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A Commentary on Class

by Art U News

By Ryan Murphy

B.F.A. fashion design student Penny Li. Photo by Danielle Rueda.

For her senior thesis collection, B.F.A. fashion design student Penny Li found inspiration in the work of photographer Daidō Moriyama, who’s known for his contrast of classical ideas and depiction of contemporary society in post-war Japan. Focusing on the division that money can cause in society after a traumatic event, the ability to dissect such a hard and sensitive topic respectfully is quite a talent. 

Li wanted to create a collection that embodied this and sought to highlight the struggles and differences between lower- and upper-class society. Having moved from Asia to America, it is something the Academy of Art University School of Fashion student relates to personally. Moving was a social shock and living in a basement and struggling with finances meant fighting with her own ideas of home, as well as new ideas of change.

She began drawing inspiration from Moriyama’s “Tights” and “Lips”—photos of women in voyeuristic and alluring poses and settings. They are images that exude luxury while giving an impression of untidiness. It brought on a feeling of the struggling lower class trying to reach a sensual, high-class lifestyle, but with a lack of money and experience. Although the women feel they won’t succeed, they have to do the best with what they have.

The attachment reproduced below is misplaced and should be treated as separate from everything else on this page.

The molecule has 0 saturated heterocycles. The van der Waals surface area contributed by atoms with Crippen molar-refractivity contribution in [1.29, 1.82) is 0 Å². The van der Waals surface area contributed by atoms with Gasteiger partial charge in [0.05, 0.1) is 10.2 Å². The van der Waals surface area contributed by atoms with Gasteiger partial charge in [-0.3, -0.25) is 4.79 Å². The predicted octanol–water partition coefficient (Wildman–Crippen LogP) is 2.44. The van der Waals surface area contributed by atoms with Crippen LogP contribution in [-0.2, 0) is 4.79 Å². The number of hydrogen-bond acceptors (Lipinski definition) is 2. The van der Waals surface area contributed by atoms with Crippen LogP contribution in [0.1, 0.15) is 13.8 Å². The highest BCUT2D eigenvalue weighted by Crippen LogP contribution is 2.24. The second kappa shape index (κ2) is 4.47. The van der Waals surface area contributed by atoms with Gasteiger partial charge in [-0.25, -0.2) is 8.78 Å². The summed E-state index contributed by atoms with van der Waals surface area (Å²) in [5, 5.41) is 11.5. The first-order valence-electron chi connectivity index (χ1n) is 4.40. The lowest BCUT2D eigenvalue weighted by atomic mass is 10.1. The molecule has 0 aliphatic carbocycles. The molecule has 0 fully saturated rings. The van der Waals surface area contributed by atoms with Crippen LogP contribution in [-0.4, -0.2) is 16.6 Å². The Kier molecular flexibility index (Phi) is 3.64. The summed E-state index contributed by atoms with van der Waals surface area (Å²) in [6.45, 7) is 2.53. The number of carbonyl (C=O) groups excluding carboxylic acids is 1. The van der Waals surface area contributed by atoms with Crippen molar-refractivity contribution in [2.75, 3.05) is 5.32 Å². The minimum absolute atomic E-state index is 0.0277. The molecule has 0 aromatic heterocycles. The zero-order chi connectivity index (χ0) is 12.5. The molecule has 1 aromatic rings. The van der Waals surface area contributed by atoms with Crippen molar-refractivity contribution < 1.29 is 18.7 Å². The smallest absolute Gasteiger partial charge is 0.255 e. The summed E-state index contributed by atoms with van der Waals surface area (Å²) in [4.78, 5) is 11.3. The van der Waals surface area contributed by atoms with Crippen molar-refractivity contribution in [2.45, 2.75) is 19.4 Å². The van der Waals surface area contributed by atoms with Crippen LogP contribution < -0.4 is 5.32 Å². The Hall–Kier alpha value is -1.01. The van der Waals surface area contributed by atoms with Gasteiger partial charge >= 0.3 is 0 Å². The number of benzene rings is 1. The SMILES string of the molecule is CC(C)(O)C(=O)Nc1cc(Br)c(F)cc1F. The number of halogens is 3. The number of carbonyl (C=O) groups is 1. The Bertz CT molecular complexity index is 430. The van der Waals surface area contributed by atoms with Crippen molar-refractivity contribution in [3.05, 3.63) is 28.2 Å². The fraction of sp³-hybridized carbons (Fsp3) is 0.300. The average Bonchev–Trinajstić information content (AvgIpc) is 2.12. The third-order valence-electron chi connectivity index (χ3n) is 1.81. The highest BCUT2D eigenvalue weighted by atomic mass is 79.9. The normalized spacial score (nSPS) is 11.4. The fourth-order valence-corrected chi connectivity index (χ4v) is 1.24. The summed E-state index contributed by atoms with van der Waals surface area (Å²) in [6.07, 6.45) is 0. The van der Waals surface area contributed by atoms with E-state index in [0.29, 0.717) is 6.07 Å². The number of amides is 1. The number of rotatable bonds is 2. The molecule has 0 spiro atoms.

It is this feeling that Li wanted to recreate. She crafted high-end and well-made clothes that make a statement, whatever your status. Li pushed the boundaries of the fashion industry, with carefully placed drapery to create new ideas of fit and proportion. The eye is constantly wandering across her work, stumbling on small details that give her work individuality. To evoke the image of a light at the end of the tunnel, Li used only six colors in her collection: black, navy blue, and black-hunter green, with accents of yellow, teal, and white. 

Overall, Li’s offering is a fresh take on social class—blending what would otherwise separate them together.

The illustrated line-up of Penny Li’s collection. Image courtesy of the designer.

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